Oregon Supreme Court expands malpractice definition


Oregon’s solicitor general argued in a brief to the state Supreme Court that the Legislature did not intend to limit the duration of an emergency declared by the governor.

Solicitor General Benjamin Gutman asked the state’s highest court to order Baker County Circuit Court Judge Matt Shirtcliff to vacate his May 18 decision granting a preliminary injunction to a group of plaintiffs, led by Elkhorn Baptist Church in Baker City, who sued Gov. Kate Brown on May 6 claiming she exceeded her legal authority in issuing executive orders during the coronavirus pandemic.

That preliminary injunction, which the state Supreme Court temporarily stayed later on the same day Shirtcliff granted it, would “upend the Governor’s phased, data-driven process of reopening the state, threatening to squander the sacrifices that Oregonians have already made to keep one another safe,” Gutman wrote in his 42-page brief.

“This is not a close case,” he wrote. “No reasonable jurist could conclude that a preliminary injunction is warranted in these circumstances.”

Gutman noted that most Oregon counties, including Baker County, are in phase one of the state’s reopening plan, which relaxed some of the restrictions included in the governor’s executive orders.

Gutman submitted the brief on Thursday, as requested by the Supreme Court.

Attorneys for the plaintiffs and a group of intervenors, including Grant County Sheriff Glenn Palmer and Grant County Commissioner Sam Palmer, have until Tuesday to submit briefs defending Shirtcliff’s decision.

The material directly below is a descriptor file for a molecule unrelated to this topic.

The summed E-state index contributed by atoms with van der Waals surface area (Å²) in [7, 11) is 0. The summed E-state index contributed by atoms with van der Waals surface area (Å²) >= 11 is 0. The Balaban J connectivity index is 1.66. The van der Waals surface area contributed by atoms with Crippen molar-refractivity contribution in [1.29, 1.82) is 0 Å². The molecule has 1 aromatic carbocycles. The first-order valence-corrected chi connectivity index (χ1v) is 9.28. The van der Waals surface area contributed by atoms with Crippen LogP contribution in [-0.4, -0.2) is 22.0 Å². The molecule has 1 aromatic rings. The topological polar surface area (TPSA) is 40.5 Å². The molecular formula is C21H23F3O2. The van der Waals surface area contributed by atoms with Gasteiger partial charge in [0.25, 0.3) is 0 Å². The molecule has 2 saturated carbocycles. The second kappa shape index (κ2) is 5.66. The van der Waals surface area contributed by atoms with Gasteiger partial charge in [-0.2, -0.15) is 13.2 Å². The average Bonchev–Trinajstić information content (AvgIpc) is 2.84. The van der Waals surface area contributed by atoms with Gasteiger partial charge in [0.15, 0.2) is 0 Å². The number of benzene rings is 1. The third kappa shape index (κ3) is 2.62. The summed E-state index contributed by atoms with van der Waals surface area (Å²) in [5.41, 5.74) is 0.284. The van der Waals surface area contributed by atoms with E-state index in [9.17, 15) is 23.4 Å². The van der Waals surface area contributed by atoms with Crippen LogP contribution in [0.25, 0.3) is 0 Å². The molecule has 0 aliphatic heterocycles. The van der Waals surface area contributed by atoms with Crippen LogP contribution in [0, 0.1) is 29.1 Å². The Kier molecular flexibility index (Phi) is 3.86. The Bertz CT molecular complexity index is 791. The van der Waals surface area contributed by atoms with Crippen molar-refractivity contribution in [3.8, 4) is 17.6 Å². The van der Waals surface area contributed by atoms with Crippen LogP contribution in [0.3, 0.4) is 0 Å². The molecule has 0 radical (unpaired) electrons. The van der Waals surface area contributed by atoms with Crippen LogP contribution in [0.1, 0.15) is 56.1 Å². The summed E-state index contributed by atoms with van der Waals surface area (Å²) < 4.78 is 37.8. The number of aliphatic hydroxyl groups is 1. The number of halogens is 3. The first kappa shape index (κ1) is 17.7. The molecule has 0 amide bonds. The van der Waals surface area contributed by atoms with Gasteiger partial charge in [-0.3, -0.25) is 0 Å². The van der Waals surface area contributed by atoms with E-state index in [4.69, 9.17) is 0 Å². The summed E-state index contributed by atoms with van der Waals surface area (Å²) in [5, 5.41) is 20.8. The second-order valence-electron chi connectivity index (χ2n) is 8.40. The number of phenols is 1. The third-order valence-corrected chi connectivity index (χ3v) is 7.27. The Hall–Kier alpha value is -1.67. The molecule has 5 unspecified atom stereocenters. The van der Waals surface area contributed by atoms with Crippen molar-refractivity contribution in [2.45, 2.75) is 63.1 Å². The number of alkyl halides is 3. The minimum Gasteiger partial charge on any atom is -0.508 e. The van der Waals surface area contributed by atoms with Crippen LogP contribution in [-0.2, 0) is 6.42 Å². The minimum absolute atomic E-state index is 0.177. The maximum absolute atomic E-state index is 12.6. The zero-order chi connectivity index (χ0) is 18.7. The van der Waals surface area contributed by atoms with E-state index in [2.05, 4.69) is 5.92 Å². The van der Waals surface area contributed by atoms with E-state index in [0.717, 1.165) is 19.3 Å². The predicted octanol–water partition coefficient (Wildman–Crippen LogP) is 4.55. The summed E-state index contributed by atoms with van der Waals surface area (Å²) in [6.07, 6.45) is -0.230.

At issue is the preliminary injunction the judge granted.

It temporarily prohibited the state from enforcing restrictions in Brown’s executive orders, including limits on the number of people in public gatherings, one of the main objections the plaintiffs including 10 churches have cited.

But the Oregon Supreme Court later on May 18 issued a stay that temporarily stopped the preliminary injunction from taking effect.

That remains the case, and the governor’s executive orders continue to be in effect.

Even if the Supreme Court rules in the governor’s favor and vacates Shirtcliff’s preliminary injunction, the lawsuit itself would continue, possibly leading to a trial in Baker County Circuit Court.

The legal debate over the preliminary injunction centers on two state laws — Oregon Revised Statutes chapters 401 and 433.

Chapter 401, the law the governor cited in her initial emergency declaration on March 8, does not have any time limits on an emergency. The declaration can remain in effect until either the governor, or the Legislature, decides to terminate it.

The Legislature has not convened since the pandemic started.

Chapter 433 deals specifically with public health emergencies, and Brown has invoked the law in several of the executive orders she issued following the initial emergency declaration.

Chapter 433 limits the duration of a public health emergency to 28 days.

The plaintiffs contend — and Shirtcliff agreed in his decision granting the preliminary injunction — that by invoking chapter 433, Brown’s executive orders are subject to the 28-day limit.

But Gutman, in his brief to the state Supreme Court, argues that Shirtcliff “erred in concluding that those statutes — ORS chapters 401 and 433 — conflict with one another, and that the expiration provisions of chapter 433 effectively limit the duration of a state of emergency declared under chapter 401.”